Hello friends from Bowen. I had glorious opportunity to practice much of what we explored together at Bowen with a group a couple of weeks ago. My post
as well as text copied below. Questions and feedback welcomed!
A few weeks ago I had the opportunity to work with a group who wanted to create some plans for 2011. I drew on the Chaordic Stepping Stones to clarify the high level purpose, the principles, the people and the meeting concept, guided by the mantra that “we aren’t planning a meeting, we’re planning a harvest”. I loved how in the pre-meeting work the right practice for this meeting emerged so naturally and the Stepping Stones created space for suggestions (such as inviting more of the system into the room and invitation as a process).
We worked with the concept of an Action Café as there were specific project areas that needed the benefit of the group’s perspective in a short amount of time. There was a rich moment in the pre-meeting work where we explored the benefit of not assigning people to go to particular tables, to let people self-select and join the conversations that called to them. (In the meeting it was like magic when I chimed the first round and *whoosh* people immediately travelled to where they wanted to go.)
A few of my personal reflections:
- Using this groan zone image was so helpful to describe to the key stakeholders what it would feel like during the meeting. As well as sharing the Open Space principle of who ever shows up are right people – not to fret about why someone has arrived at a table or wishing someone else would.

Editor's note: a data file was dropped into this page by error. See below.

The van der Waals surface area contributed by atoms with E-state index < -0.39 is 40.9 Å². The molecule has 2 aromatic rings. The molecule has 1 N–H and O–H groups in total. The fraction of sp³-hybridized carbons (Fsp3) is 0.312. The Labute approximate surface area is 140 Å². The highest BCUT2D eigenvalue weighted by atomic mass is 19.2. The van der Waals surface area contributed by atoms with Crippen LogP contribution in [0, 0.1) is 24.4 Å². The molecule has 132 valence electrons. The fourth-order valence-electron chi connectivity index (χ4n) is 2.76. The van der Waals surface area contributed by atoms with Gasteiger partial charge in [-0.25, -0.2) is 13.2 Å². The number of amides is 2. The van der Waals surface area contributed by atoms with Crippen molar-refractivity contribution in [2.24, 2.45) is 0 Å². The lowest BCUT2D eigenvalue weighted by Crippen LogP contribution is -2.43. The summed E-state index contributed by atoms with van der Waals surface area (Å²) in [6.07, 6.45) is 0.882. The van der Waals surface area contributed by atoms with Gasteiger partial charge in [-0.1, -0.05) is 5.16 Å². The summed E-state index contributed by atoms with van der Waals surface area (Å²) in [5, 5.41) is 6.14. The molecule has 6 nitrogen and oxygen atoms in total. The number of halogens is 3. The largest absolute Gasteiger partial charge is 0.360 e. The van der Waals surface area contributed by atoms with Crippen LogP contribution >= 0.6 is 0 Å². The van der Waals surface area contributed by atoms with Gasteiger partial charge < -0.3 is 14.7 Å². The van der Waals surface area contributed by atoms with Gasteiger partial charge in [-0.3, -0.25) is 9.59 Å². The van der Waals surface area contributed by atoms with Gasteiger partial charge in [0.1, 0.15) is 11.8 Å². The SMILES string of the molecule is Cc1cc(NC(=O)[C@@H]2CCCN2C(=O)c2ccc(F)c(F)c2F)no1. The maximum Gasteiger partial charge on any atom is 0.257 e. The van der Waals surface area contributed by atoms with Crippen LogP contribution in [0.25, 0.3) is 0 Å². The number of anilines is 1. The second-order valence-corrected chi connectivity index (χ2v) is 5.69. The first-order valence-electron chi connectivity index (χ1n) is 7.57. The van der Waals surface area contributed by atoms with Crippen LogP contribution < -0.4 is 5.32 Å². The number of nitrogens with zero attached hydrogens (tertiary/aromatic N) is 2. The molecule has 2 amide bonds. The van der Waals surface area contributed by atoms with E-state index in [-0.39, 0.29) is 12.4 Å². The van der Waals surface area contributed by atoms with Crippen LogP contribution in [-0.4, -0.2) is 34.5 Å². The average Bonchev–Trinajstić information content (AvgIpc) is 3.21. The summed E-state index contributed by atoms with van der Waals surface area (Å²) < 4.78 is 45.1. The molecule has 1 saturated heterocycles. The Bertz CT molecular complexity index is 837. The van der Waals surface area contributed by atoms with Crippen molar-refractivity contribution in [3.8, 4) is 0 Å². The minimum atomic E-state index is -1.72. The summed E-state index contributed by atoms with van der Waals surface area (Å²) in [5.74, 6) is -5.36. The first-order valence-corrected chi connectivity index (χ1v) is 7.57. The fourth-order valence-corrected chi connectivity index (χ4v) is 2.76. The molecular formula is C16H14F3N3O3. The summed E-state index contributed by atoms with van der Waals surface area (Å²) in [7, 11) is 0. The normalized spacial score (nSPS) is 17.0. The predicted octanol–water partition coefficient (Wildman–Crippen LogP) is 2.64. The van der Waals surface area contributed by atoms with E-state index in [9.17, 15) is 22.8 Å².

- I also tapped into the OS principle of what happens is the only thing that could have, and when it starts is the right time. There were a few times when some formal presentations began to go on longer than planned and I simply let go and enjoyed the bits of wiggle room I had built into the agenda.
- I used an informal circle to shift the feeling in the room when we moved from the formal presentation into the Café, resting to absorb the questions for the afternoon and the World Café principles that would help us meet well that day.
- I focused on holding the space instead of mucking about in the group’s work.
- In hindsight, I would have done The Work on a sticky thought about a senior leader (whom I had not conversed with) possibly staying for the Café. The Work might have helped me see the possibility in that potential reality rather than me feeling all “yikes” about it.
The meeting was deemed a success with all the action plans that had emerged by the end. At closing circle we passed a talking stick that even travelled backwards a couple of times – a joyous ending filled with both laughter and humble moments. It was an awesome example of how learning happens through conversation. One of the highlights for me was hearing several people say that they are convinced that inviting a group of people together around a challenge is how we should handle all the challenges inside the organization. I agree.